June 23, 2021
U.S. Sen. Jim Inhofe (R-Okla.), today spoke on the Senate floor about the bipartisan Recognizing and Ensuring Taxpayer Access to Infrastructure Necessary for GPS and Satellite Communications Act. This legislation requires Ligado to cover the cost for correcting any interference their operations create for the public or private sector.
As Prepared for Delivery:
Last year, the Federal Communications Commission approved an application by Ligado Networks to repurpose federal spectrum in a way that will drastically interfere with GPS and satellite communications
This decision will threaten GPS and satellite communications reliability for millions of Americans who rely it.
The reliability of GPS and satellite communications is necessary for safety of life operations, national security and economic activity.
I’m going to pause here for a minute to drive home what this actually means for every American.
Here are some of the day to day activities that will be difficult when we’re experiencing GPS interference from Ligado.
A big one – using your credit or debit card. When you are making a purchase or using an ATM, our financial systems rely on GPS timing to work.
Another – making a phone call. Cell phone networks rely on GPS to synchronize cell towers so calls can be passed seamlessly. If they experienced interference, your call could drop when moving from tower to tower.
Here is one most people don’t expect: energy, whether that is filling up your tank at the pump or managing electrical grids to light our homes. We rely on GPS timing to safely operate underground pipelines and our electricity grid,
Farmers and ranchers depend on GPS and satellite communication when planting crops, applying fertilizer, and during harvesting operations to move large and critical machinery with precision.
Working out. A study last year found that one-fifth – 20 percent – of all Americans use a fitness tracker or smartwatch, the majority of which use GPS to count steps and track distance.
Taking a flight. Commercial and civil aviation rely on GPS navigation and satellite communications to operate safely.
Driving around. Each day, countless Americans rely on Google Maps, Waze, Apple Maps, or any of the other navigation systems to get them from point A to point B.
And, while no one hopes they ever need a fire truck, ambulance or other emergency services – 9/11 operators and EMS use GPS and satellite communication to locate a caller and navigate as quickly as possible. We know in these instances that every minute is critical.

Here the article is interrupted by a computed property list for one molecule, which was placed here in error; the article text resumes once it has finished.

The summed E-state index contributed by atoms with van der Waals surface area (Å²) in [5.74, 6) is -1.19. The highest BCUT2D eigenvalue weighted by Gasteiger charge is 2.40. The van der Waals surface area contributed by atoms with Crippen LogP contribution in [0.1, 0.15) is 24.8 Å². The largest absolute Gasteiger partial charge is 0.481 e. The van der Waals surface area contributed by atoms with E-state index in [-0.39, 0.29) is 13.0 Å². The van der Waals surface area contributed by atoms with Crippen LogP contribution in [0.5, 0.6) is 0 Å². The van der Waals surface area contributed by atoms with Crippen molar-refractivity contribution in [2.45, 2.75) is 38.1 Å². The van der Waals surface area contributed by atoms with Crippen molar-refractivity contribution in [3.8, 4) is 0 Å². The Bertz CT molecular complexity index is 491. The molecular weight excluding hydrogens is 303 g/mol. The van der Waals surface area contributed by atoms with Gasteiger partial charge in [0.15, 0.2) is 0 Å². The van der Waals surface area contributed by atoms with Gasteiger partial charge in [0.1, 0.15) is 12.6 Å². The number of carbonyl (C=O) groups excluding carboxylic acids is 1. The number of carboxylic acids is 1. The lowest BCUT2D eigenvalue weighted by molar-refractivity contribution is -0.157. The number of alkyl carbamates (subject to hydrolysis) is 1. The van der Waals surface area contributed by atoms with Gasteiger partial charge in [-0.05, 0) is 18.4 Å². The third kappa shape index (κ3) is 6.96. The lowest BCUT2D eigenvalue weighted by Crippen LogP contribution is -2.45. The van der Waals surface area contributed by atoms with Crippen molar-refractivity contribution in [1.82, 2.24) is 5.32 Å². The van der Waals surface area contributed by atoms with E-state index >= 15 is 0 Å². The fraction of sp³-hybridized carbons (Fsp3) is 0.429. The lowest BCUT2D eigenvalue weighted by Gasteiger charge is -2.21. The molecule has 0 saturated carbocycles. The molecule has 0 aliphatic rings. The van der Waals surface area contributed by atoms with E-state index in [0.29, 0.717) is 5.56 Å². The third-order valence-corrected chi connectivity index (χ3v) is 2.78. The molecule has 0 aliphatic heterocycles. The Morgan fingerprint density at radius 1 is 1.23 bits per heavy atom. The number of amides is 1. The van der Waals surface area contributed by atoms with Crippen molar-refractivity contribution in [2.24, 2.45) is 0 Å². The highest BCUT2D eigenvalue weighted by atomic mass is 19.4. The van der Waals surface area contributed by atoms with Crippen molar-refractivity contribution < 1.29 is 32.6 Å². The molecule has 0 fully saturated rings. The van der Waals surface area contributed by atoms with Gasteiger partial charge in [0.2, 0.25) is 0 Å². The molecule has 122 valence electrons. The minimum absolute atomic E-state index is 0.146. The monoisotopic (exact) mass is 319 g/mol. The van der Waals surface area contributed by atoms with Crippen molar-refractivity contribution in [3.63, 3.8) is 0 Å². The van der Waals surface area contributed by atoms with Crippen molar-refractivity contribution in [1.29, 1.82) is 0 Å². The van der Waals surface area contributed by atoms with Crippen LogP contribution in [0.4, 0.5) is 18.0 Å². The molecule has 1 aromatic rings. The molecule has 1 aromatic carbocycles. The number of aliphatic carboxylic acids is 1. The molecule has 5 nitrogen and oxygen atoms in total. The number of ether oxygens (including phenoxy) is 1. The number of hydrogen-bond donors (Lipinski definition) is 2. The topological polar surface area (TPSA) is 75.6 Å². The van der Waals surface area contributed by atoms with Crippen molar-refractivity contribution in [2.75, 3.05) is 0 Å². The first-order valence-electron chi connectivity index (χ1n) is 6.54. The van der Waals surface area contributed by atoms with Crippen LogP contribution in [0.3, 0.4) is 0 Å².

There is more: weather forecasting; the movement of goods on our highways; surveying maritime harbors and channels; operation of construction and mining equipment—the list goes on and on.
How do we know that Ligado will cause interference? The FCC told us when they approved the Ligado Order.
The FCC said: “Ligado shall expeditiously repair or replace as needed any U.S. Government GPS devices that experience or are likely to experience harmful interference from Ligado’s operations.”
Over 21 organizations, companies and industries have filed petitions for reconsideration after the order was released, documenting the damage they’d face from the Ligado interference.
Here is one way to put the interference into perspective. Because GPS signals travel from satellites in space, by the time those signals get to Earth’s surface, they are low power.
Because the FCC Order allows Ligado to repurpose spectrum to operate a terrestrial-based network, Ligado signals on Earth’s surface will be much more powerful than GPS, causing substantial and harmful interference.
While the FCC required Ligado to repair damage to federal agencies that result from the interference, Congressional action is needed because the FCC’s Ligado Order fell short in two important ways:
First, the Order did not provide an adequate description of costs to federal agencies that would result from Ligado’s interference.
o We took bipartisan steps to correct this in last year’s NDAA by including provisions directing DOD to produce an estimate of damages and costs associated with the harmful interference to GPS.
o We also directed DOD and the National Academies of Sciences to conduct an independent technical review of the harmful inference that Ligado will cause.
Second, the FCC failed to require that Ligado bear the costs of interference to state governments or pay for interference to devices owned by individual users.
I talked already about how many ways we rely on GPS in everyday life – none of that would be protected from interference under the existing Ligado Order.
That’s why I am introducing legislation, the Recognizing and Ensuring Taxpayer Access to Infrastructure Necessary for GPS and Satellite Communications Act of 2021—the RETAIN Act.
My legislation ensures federal agencies, state governments and all others negatively impacted by the actions of a private actor are not left holding the bag when it comes to costs – and worse, aren’t put in the position where they have to push the costs onto American consumers.
Why is this legislation necessary?
Reliable GPS and satellite communications is important to everyone in America, and drives much of our nation’s economy.
I ask that my colleagues join me in cosponsoring this important legislation.